Global Reserve Currency: Moving to a digital dollar is very important for the US from a geopolitical standpoint. The US Dollar is the global reserve currency - most other countries hold dollar assets as their reserves (60+%) and most trade is conducted in dollars (at least ½ of the leg of each international trade is denominated in dollars). If some other currency became the global reserve, the US would have to balance its budget (imagine cutting 2 trillion in spending!). This enables our country to run massive deficits while importing way more goods than we export. The USD is the global reserve currency because of our country’s military prowess, the fact that we operate under the rule of law, we have a stable government, and a lack of alternatives This reserve status is called “exorbitant privilege” and other countries want it, namely China. China launched a digital version of its currency earlier this year and is using this digital yuan to get other countries to adopt the yuan for trade versus the dollar.

Financial Incentives/Cost of our existing infrastructure: There’s also a significant financial incentive to having a digital currency. Our existing system requires intermediaries to move money around, which makes it slow and expensive. Take, for example, how you send money to a different country, shown in the diagram below.

You need three banks, multiple payment messages, and multiple accounting transactions. Some or all of these are done on paper and require humans to sort out what happened, and as you’d expect, everybody involved requires some type of payment.

A digital currency makes this easy, fast, and cheap. It makes lending and payments easy, also, reducing the friction in sending money and goods around.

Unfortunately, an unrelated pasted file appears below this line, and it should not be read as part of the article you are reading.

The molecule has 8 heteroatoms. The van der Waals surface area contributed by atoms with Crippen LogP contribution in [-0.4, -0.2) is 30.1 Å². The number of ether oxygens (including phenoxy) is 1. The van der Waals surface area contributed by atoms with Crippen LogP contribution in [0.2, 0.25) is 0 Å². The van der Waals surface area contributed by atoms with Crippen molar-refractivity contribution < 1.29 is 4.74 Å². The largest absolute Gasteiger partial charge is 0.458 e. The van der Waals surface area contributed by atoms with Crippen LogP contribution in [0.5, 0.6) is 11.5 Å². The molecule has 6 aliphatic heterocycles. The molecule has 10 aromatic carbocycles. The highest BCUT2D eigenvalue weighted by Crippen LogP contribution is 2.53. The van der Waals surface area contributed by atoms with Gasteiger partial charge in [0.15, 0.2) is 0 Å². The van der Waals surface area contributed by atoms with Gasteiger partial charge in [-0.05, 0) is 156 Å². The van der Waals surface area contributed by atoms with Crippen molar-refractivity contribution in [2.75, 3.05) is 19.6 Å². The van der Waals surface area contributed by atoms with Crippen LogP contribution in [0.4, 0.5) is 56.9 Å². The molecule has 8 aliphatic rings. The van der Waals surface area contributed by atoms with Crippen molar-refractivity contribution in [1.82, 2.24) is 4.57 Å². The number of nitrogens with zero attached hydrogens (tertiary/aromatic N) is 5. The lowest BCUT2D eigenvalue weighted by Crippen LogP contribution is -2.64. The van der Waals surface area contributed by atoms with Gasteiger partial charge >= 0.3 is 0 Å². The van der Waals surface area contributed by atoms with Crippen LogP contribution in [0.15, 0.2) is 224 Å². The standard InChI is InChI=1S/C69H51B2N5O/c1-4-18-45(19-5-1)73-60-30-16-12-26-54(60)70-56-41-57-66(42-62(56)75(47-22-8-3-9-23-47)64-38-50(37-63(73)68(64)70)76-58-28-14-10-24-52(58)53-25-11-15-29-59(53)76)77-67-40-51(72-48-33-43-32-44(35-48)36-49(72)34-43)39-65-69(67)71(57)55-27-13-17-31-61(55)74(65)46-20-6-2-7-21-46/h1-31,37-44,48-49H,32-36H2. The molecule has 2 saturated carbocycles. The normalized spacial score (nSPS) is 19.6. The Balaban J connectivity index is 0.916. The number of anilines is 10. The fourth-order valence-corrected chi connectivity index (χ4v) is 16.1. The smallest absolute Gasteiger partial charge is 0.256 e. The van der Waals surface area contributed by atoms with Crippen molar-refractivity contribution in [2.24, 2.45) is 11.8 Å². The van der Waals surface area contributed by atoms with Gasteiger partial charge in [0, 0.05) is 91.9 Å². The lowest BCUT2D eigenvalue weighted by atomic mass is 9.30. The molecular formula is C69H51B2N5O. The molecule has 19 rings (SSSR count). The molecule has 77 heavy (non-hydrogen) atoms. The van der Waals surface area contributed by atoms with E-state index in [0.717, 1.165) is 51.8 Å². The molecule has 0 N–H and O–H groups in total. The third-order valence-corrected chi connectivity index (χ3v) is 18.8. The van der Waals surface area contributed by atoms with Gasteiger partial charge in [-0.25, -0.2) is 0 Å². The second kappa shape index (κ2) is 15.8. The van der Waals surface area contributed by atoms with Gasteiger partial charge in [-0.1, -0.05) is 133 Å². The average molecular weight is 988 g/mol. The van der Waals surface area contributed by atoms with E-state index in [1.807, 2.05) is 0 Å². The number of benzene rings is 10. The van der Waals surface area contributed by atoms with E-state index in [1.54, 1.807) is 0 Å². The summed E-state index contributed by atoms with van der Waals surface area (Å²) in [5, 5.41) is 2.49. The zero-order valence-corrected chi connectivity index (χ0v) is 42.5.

There are two types of money in the US. There is “central bank money” and there is “regular money” (or “commercial bank money”). You and I are used to regular money. Regular money is a check, an ACH transfer from our bank accounts, a debit card transaction, or a credit card transaction. I can send you money with Venmo, or Zelle, give you cash or charge a credit or debit card through a payment processing terminal that you have. First, I need to have deposited money at my bank. That happens by my employer setting up a direct deposit or by me taking cash to the bank to deposit. Either way, when I send money to you, it comes out of my bank account and goes to your bank account. You can then withdraw it from the ATM, send it to your electric company, send it to DoorDash by way of your Visa card, etc. That’s regular money. There’s another subtype of regular money called “e-money”, but not worth getting into here.

But there’s a different type of money - central bank money. This is money that your bank deposits with the Federal Reserve. That money sits at the Federal Reserve and can move between the Fed and your bank. When I deposit $100 at my bank, or my employer deposits my paycheck at my bank, the bank sends some of that money to the Federal Reserve. Cash is an interesting hybrid - h/t to Anders Olofsson for pointing this out - it's technically central bank money, but it converts to regular money once deposited at a bank.